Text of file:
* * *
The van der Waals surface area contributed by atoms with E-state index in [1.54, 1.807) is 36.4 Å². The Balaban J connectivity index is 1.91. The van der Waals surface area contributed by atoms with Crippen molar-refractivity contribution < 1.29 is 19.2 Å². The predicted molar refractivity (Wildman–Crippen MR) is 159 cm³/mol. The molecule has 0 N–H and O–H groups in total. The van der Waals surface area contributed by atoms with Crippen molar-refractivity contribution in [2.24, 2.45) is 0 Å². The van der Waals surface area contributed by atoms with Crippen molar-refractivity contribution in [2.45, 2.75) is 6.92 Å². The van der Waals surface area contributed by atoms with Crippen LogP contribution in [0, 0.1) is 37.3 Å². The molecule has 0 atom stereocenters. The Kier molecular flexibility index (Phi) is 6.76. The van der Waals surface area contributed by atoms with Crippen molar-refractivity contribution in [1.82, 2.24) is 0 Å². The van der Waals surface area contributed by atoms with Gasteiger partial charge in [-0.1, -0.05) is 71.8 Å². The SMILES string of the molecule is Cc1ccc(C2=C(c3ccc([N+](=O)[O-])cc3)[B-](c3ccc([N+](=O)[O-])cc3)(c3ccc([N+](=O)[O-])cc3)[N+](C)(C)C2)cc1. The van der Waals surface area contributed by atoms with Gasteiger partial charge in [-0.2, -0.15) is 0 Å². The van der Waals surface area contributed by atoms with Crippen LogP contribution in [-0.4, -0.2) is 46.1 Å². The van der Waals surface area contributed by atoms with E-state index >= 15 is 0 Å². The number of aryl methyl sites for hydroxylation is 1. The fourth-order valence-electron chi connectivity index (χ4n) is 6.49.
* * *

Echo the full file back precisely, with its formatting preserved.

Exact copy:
The van der Waals surface area contributed by atoms with E-state index in [1.54, 1.807) is 36.4 Å². The Balaban J connectivity index is 1.91. The van der Waals surface area contributed by atoms with Crippen molar-refractivity contribution < 1.29 is 19.2 Å². The predicted molar refractivity (Wildman–Crippen MR) is 159 cm³/mol. The molecule has 0 N–H and O–H groups in total. The van der Waals surface area contributed by atoms with Crippen molar-refractivity contribution in [2.24, 2.45) is 0 Å². The van der Waals surface area contributed by atoms with Crippen molar-refractivity contribution in [2.45, 2.75) is 6.92 Å². The van der Waals surface area contributed by atoms with Crippen LogP contribution in [0, 0.1) is 37.3 Å². The molecule has 0 atom stereocenters. The Kier molecular flexibility index (Phi) is 6.76. The van der Waals surface area contributed by atoms with Crippen molar-refractivity contribution in [1.82, 2.24) is 0 Å². The van der Waals surface area contributed by atoms with Gasteiger partial charge in [-0.1, -0.05) is 71.8 Å². The SMILES string of the molecule is Cc1ccc(C2=C(c3ccc([N+](=O)[O-])cc3)[B-](c3ccc([N+](=O)[O-])cc3)(c3ccc([N+](=O)[O-])cc3)[N+](C)(C)C2)cc1. The van der Waals surface area contributed by atoms with Gasteiger partial charge in [-0.2, -0.15) is 0 Å². The van der Waals surface area contributed by atoms with Crippen LogP contribution in [-0.4, -0.2) is 46.1 Å². The van der Waals surface area contributed by atoms with E-state index >= 15 is 0 Å². The number of aryl methyl sites for hydroxylation is 1. The fourth-order valence-electron chi connectivity index (χ4n) is 6.49.